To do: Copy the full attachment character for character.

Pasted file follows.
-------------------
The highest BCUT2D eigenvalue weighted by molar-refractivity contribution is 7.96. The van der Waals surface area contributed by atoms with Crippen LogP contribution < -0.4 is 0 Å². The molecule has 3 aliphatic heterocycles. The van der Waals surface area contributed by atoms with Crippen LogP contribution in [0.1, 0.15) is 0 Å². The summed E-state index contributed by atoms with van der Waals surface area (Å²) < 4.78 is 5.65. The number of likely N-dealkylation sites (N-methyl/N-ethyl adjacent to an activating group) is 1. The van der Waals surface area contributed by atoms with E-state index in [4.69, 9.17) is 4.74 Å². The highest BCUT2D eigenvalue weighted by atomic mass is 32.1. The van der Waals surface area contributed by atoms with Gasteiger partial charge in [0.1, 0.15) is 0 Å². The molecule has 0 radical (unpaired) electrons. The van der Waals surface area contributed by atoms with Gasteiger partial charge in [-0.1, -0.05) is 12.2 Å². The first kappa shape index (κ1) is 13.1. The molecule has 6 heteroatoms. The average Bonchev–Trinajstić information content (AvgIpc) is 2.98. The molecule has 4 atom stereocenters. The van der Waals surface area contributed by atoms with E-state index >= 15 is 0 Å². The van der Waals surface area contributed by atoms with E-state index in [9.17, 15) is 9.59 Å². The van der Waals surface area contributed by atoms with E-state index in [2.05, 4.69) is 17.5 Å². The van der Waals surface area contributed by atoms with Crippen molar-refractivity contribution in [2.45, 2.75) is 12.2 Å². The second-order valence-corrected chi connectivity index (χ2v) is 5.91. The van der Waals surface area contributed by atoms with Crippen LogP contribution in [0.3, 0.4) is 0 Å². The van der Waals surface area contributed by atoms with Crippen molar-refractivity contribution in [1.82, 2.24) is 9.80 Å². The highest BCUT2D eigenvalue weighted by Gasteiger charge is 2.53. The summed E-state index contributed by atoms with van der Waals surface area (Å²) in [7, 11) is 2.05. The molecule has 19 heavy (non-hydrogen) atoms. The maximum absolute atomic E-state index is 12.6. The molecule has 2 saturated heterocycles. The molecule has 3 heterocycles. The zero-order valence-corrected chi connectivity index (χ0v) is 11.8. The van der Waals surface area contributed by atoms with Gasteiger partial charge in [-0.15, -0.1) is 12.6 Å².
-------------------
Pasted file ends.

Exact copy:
The highest BCUT2D eigenvalue weighted by molar-refractivity contribution is 7.96. The van der Waals surface area contributed by atoms with Crippen LogP contribution < -0.4 is 0 Å². The molecule has 3 aliphatic heterocycles. The van der Waals surface area contributed by atoms with Crippen LogP contribution in [0.1, 0.15) is 0 Å². The summed E-state index contributed by atoms with van der Waals surface area (Å²) < 4.78 is 5.65. The number of likely N-dealkylation sites (N-methyl/N-ethyl adjacent to an activating group) is 1. The van der Waals surface area contributed by atoms with E-state index in [4.69, 9.17) is 4.74 Å². The highest BCUT2D eigenvalue weighted by atomic mass is 32.1. The van der Waals surface area contributed by atoms with Gasteiger partial charge in [0.1, 0.15) is 0 Å². The molecule has 0 radical (unpaired) electrons. The van der Waals surface area contributed by atoms with Gasteiger partial charge in [-0.1, -0.05) is 12.2 Å². The first kappa shape index (κ1) is 13.1. The molecule has 6 heteroatoms. The average Bonchev–Trinajstić information content (AvgIpc) is 2.98. The molecule has 4 atom stereocenters. The van der Waals surface area contributed by atoms with E-state index >= 15 is 0 Å². The van der Waals surface area contributed by atoms with E-state index in [9.17, 15) is 9.59 Å². The van der Waals surface area contributed by atoms with E-state index in [2.05, 4.69) is 17.5 Å². The van der Waals surface area contributed by atoms with Crippen molar-refractivity contribution in [2.45, 2.75) is 12.2 Å². The second-order valence-corrected chi connectivity index (χ2v) is 5.91. The van der Waals surface area contributed by atoms with Crippen LogP contribution in [0.3, 0.4) is 0 Å². The van der Waals surface area contributed by atoms with Crippen molar-refractivity contribution in [1.82, 2.24) is 9.80 Å². The highest BCUT2D eigenvalue weighted by Gasteiger charge is 2.53. The summed E-state index contributed by atoms with van der Waals surface area (Å²) in [7, 11) is 2.05. The molecule has 19 heavy (non-hydrogen) atoms. The maximum absolute atomic E-state index is 12.6. The molecule has 2 saturated heterocycles. The molecule has 3 heterocycles. The zero-order valence-corrected chi connectivity index (χ0v) is 11.8. The van der Waals surface area contributed by atoms with Gasteiger partial charge in [-0.15, -0.1) is 12.6 Å².